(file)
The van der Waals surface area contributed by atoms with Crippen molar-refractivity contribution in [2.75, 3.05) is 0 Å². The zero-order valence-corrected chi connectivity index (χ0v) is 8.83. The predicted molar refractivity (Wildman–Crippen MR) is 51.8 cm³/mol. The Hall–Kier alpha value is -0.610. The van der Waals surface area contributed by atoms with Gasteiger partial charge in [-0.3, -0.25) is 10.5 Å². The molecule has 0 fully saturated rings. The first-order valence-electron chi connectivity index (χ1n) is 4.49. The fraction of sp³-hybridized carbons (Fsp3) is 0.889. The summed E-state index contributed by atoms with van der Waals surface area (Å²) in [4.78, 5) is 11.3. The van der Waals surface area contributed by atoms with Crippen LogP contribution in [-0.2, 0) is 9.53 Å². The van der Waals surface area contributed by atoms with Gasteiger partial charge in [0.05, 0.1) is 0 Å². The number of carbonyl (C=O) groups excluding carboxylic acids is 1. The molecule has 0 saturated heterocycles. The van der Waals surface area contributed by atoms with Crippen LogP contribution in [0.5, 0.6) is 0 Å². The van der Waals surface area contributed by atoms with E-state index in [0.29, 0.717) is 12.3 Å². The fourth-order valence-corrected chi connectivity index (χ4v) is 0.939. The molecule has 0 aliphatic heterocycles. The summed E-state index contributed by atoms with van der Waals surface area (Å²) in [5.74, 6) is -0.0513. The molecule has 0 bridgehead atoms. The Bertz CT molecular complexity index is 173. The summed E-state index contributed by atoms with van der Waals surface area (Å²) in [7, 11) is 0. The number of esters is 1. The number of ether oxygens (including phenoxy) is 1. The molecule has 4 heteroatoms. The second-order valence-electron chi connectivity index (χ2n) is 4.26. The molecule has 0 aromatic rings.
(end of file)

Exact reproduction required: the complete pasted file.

The van der Waals surface area contributed by atoms with Crippen molar-refractivity contribution in [2.75, 3.05) is 0 Å². The zero-order valence-corrected chi connectivity index (χ0v) is 8.83. The predicted molar refractivity (Wildman–Crippen MR) is 51.8 cm³/mol. The Hall–Kier alpha value is -0.610. The van der Waals surface area contributed by atoms with Gasteiger partial charge in [-0.3, -0.25) is 10.5 Å². The molecule has 0 fully saturated rings. The first-order valence-electron chi connectivity index (χ1n) is 4.49. The fraction of sp³-hybridized carbons (Fsp3) is 0.889. The summed E-state index contributed by atoms with van der Waals surface area (Å²) in [4.78, 5) is 11.3. The van der Waals surface area contributed by atoms with Crippen LogP contribution in [-0.2, 0) is 9.53 Å². The van der Waals surface area contributed by atoms with Gasteiger partial charge in [0.05, 0.1) is 0 Å². The number of carbonyl (C=O) groups excluding carboxylic acids is 1. The molecule has 0 saturated heterocycles. The van der Waals surface area contributed by atoms with Crippen LogP contribution in [0.5, 0.6) is 0 Å². The van der Waals surface area contributed by atoms with E-state index in [0.29, 0.717) is 12.3 Å². The fourth-order valence-corrected chi connectivity index (χ4v) is 0.939. The molecule has 0 aliphatic heterocycles. The summed E-state index contributed by atoms with van der Waals surface area (Å²) in [5.74, 6) is -0.0513. The molecule has 0 bridgehead atoms. The Bertz CT molecular complexity index is 173. The summed E-state index contributed by atoms with van der Waals surface area (Å²) in [7, 11) is 0. The number of esters is 1. The number of ether oxygens (including phenoxy) is 1. The molecule has 4 heteroatoms. The second-order valence-electron chi connectivity index (χ2n) is 4.26. The molecule has 0 aromatic rings.